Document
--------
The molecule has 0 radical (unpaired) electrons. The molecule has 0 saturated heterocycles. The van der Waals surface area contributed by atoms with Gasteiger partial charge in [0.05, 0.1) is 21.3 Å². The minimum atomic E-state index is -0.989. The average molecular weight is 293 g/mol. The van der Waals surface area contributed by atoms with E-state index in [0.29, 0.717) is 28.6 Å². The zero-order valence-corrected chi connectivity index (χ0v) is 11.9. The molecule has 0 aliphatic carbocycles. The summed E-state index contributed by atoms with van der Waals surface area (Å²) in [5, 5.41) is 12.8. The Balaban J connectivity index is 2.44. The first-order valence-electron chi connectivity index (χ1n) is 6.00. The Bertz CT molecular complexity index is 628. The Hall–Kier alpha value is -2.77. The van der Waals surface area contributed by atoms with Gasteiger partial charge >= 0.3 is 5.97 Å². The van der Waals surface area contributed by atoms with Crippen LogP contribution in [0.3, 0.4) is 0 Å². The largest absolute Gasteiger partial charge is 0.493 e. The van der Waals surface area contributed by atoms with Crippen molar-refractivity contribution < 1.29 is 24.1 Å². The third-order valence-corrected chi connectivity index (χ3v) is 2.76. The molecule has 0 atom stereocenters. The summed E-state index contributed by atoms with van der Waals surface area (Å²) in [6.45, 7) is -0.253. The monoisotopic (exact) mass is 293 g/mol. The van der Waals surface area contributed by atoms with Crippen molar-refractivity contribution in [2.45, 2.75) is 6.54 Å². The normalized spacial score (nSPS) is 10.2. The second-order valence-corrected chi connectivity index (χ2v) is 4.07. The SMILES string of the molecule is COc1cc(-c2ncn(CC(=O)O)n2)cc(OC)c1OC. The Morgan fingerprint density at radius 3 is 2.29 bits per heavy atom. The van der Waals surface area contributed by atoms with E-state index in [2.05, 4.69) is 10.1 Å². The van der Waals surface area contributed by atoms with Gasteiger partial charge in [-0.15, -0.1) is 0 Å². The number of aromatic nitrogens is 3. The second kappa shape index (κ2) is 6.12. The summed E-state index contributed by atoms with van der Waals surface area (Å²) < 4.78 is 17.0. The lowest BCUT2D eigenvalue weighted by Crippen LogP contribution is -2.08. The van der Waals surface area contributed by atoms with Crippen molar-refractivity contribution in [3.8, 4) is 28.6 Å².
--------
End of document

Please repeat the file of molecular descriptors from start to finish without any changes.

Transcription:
The molecule has 0 radical (unpaired) electrons. The molecule has 0 saturated heterocycles. The van der Waals surface area contributed by atoms with Gasteiger partial charge in [0.05, 0.1) is 21.3 Å². The minimum atomic E-state index is -0.989. The average molecular weight is 293 g/mol. The van der Waals surface area contributed by atoms with E-state index in [0.29, 0.717) is 28.6 Å². The zero-order valence-corrected chi connectivity index (χ0v) is 11.9. The molecule has 0 aliphatic carbocycles. The summed E-state index contributed by atoms with van der Waals surface area (Å²) in [5, 5.41) is 12.8. The Balaban J connectivity index is 2.44. The first-order valence-electron chi connectivity index (χ1n) is 6.00. The Bertz CT molecular complexity index is 628. The Hall–Kier alpha value is -2.77. The van der Waals surface area contributed by atoms with Gasteiger partial charge >= 0.3 is 5.97 Å². The van der Waals surface area contributed by atoms with Crippen LogP contribution in [0.3, 0.4) is 0 Å². The largest absolute Gasteiger partial charge is 0.493 e. The van der Waals surface area contributed by atoms with Crippen molar-refractivity contribution < 1.29 is 24.1 Å². The third-order valence-corrected chi connectivity index (χ3v) is 2.76. The molecule has 0 atom stereocenters. The summed E-state index contributed by atoms with van der Waals surface area (Å²) in [6.45, 7) is -0.253. The monoisotopic (exact) mass is 293 g/mol. The van der Waals surface area contributed by atoms with Crippen molar-refractivity contribution in [2.45, 2.75) is 6.54 Å². The normalized spacial score (nSPS) is 10.2. The second-order valence-corrected chi connectivity index (χ2v) is 4.07. The SMILES string of the molecule is COc1cc(-c2ncn(CC(=O)O)n2)cc(OC)c1OC. The Morgan fingerprint density at radius 3 is 2.29 bits per heavy atom. The van der Waals surface area contributed by atoms with E-state index in [2.05, 4.69) is 10.1 Å². The van der Waals surface area contributed by atoms with Gasteiger partial charge in [-0.15, -0.1) is 0 Å². The number of aromatic nitrogens is 3. The second kappa shape index (κ2) is 6.12. The summed E-state index contributed by atoms with van der Waals surface area (Å²) < 4.78 is 17.0. The lowest BCUT2D eigenvalue weighted by Crippen LogP contribution is -2.08. The van der Waals surface area contributed by atoms with Crippen molar-refractivity contribution in [3.8, 4) is 28.6 Å².